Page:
You may be surprised how easy it is for someone to enroll you without your knowledge in a Medicare Advantage plan. That's because with most insurance coverage, you have to write a premium check. But with a Medicare Advantage plan, which offers medical and drug coverage from a private insurer, you may not be asked to pay the premium because the federal government will pay it for you.

Unscrupulous insurance agents have taken advantage of this situation and made unauthorized use of Social Security and Medicare numbers to sign up "clients" without ever laying eyes on them. In other instances, seniors have been asked by an agent to sign a paper — ostensibly to let an agent get credit with his boss for having made a sales pitch. In reality, they're signing up for the product. Some agents have enrolled individuals by using their signatures from sign-in sheets at free-lunch seminars, or by posing as agents from Medicare, says David Lipschutz of California Health Advocates.

If you discover that you have been fraudulently enrolled in a Medicare Advantage plan, contact your State Health Insurance Assistance Program (go to for local links). Counselors can help you determine your next step. Now is the perfect time to act; if you already have a Medicare Advantage plan with drug coverage, you have until March 31 to switch to another plan.

Also contact your state insurance department and attorney general's office, which can punish agents for sales abuses. "If you hear about somebody being handcuffed and put into a patrol car, it does have a deterrent effect," says Georgia's state insurance commissioner, John Oxendine.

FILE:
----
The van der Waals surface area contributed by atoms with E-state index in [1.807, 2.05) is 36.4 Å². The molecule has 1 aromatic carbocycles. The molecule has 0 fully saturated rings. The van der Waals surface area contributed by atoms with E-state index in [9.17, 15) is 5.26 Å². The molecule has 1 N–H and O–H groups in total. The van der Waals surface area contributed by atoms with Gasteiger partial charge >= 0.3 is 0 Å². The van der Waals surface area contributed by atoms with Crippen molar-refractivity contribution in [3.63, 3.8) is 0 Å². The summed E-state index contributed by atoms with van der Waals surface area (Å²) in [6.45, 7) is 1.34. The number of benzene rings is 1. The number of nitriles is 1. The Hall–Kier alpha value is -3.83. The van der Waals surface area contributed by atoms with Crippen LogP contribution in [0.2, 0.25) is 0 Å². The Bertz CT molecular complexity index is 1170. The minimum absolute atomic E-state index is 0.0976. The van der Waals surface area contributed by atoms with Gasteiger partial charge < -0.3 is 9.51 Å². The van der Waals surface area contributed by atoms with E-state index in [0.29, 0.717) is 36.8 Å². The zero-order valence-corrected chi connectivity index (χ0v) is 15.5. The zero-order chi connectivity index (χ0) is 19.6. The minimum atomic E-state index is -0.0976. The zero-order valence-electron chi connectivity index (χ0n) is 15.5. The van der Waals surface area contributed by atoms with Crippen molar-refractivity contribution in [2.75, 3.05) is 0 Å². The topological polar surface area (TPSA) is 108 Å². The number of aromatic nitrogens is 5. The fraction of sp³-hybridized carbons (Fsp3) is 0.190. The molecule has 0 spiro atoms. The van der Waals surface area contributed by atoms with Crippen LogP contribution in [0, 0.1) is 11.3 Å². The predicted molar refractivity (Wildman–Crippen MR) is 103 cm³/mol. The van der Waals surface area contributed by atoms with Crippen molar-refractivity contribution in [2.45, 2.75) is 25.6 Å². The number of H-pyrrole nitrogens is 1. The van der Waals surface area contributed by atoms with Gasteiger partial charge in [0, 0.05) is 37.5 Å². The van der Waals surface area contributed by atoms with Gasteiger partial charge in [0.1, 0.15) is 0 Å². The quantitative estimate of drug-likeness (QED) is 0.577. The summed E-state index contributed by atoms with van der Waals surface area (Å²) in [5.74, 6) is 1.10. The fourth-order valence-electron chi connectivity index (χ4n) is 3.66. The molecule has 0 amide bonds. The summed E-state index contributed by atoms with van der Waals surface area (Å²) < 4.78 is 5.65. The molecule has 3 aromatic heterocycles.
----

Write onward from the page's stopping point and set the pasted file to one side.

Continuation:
In most cases, the agent will be punished, not the insurance company. Although insurers use high commissions — as much as $400 to $500 per person — to entice agents to push their Medicare Advantage plans, the companies blame rogue agents for sales abuses.

Last August, the Oklahoma Insurance Department did fine Humana $500,000 for using unlicensed agents to sell Medicare Advantage and Part D. But, in general, the federal Centers for Medicare & Medicaid Services is responsible for regulating insurers that sell the policies.

Some state regulators think the feds haven't done enough to crack down on abusive sales practices. For example, seven Medicare Advantage companies voluntarily agreed last June to suspend marketing their private fee-for-service plans (types of Medicare Advantage policies) in response to concerns about marketing practices. The companies — Blue Cross Blue Shield of Tennessee, Coventry, Humana, Sterling, United HealthCare, Universal American Financial Corp. (Pyramid) and Wellcare — were allowed to resume marketing after they took steps to protect against sales abuses.

Kimberly Lankford is a contributing editor to Kiplingers Personal Finance magazine. Send your questions to [email protected]